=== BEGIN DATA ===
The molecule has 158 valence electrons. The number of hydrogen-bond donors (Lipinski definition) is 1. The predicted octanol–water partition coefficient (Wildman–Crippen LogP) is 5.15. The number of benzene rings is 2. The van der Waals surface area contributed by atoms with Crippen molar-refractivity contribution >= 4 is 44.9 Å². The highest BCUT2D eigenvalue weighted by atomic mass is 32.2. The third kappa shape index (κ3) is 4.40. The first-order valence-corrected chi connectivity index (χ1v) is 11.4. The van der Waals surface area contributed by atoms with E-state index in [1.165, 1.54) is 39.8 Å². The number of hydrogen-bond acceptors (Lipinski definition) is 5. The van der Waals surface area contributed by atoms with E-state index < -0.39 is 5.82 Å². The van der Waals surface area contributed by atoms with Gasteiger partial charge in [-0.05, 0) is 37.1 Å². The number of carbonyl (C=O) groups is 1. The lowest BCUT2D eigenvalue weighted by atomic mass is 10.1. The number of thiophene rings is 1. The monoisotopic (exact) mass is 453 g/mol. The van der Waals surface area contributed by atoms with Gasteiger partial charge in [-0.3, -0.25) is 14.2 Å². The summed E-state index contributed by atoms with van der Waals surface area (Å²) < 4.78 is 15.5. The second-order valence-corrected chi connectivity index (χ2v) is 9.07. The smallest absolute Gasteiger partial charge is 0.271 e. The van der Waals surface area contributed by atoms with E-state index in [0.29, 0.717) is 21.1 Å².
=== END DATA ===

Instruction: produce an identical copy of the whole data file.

The molecule has 158 valence electrons. The number of hydrogen-bond donors (Lipinski definition) is 1. The predicted octanol–water partition coefficient (Wildman–Crippen LogP) is 5.15. The number of benzene rings is 2. The van der Waals surface area contributed by atoms with Crippen molar-refractivity contribution >= 4 is 44.9 Å². The highest BCUT2D eigenvalue weighted by atomic mass is 32.2. The third kappa shape index (κ3) is 4.40. The first-order valence-corrected chi connectivity index (χ1v) is 11.4. The van der Waals surface area contributed by atoms with E-state index in [1.165, 1.54) is 39.8 Å². The number of hydrogen-bond acceptors (Lipinski definition) is 5. The van der Waals surface area contributed by atoms with E-state index < -0.39 is 5.82 Å². The van der Waals surface area contributed by atoms with Gasteiger partial charge in [-0.05, 0) is 37.1 Å². The number of carbonyl (C=O) groups is 1. The lowest BCUT2D eigenvalue weighted by atomic mass is 10.1. The number of thiophene rings is 1. The monoisotopic (exact) mass is 453 g/mol. The van der Waals surface area contributed by atoms with Gasteiger partial charge in [-0.3, -0.25) is 14.2 Å². The summed E-state index contributed by atoms with van der Waals surface area (Å²) < 4.78 is 15.5. The second-order valence-corrected chi connectivity index (χ2v) is 9.07. The smallest absolute Gasteiger partial charge is 0.271 e. The van der Waals surface area contributed by atoms with E-state index in [0.29, 0.717) is 21.1 Å².